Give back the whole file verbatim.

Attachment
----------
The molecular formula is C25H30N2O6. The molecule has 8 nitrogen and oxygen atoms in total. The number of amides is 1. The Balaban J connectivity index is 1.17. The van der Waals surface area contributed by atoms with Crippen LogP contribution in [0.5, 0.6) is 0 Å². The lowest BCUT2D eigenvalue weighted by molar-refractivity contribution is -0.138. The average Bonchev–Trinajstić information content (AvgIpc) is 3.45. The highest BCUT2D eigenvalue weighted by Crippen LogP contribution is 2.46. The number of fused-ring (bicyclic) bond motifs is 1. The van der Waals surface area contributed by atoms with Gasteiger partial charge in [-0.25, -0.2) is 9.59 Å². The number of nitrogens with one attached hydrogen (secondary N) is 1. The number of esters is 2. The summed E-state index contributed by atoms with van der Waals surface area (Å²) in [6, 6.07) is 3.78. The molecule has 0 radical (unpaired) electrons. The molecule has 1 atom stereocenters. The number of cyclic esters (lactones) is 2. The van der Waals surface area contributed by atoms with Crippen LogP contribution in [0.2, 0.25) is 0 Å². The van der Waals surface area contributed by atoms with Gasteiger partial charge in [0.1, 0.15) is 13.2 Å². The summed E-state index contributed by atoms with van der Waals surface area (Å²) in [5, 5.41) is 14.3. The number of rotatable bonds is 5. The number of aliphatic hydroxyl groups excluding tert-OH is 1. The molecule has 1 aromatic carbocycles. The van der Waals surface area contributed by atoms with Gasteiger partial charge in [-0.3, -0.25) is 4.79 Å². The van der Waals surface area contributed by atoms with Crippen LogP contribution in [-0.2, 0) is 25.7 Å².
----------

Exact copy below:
The molecular formula is C25H30N2O6. The molecule has 8 nitrogen and oxygen atoms in total. The number of amides is 1. The Balaban J connectivity index is 1.17. The van der Waals surface area contributed by atoms with Crippen LogP contribution in [0.5, 0.6) is 0 Å². The lowest BCUT2D eigenvalue weighted by molar-refractivity contribution is -0.138. The average Bonchev–Trinajstić information content (AvgIpc) is 3.45. The highest BCUT2D eigenvalue weighted by Crippen LogP contribution is 2.46. The number of fused-ring (bicyclic) bond motifs is 1. The van der Waals surface area contributed by atoms with Gasteiger partial charge in [-0.25, -0.2) is 9.59 Å². The number of nitrogens with one attached hydrogen (secondary N) is 1. The number of esters is 2. The summed E-state index contributed by atoms with van der Waals surface area (Å²) in [6, 6.07) is 3.78. The molecule has 0 radical (unpaired) electrons. The molecule has 1 atom stereocenters. The number of cyclic esters (lactones) is 2. The van der Waals surface area contributed by atoms with Crippen LogP contribution in [0.2, 0.25) is 0 Å². The van der Waals surface area contributed by atoms with Gasteiger partial charge in [0.1, 0.15) is 13.2 Å². The summed E-state index contributed by atoms with van der Waals surface area (Å²) in [5, 5.41) is 14.3. The number of rotatable bonds is 5. The number of aliphatic hydroxyl groups excluding tert-OH is 1. The molecule has 1 aromatic carbocycles. The van der Waals surface area contributed by atoms with Gasteiger partial charge in [-0.3, -0.25) is 4.79 Å². The van der Waals surface area contributed by atoms with Crippen LogP contribution in [-0.2, 0) is 25.7 Å².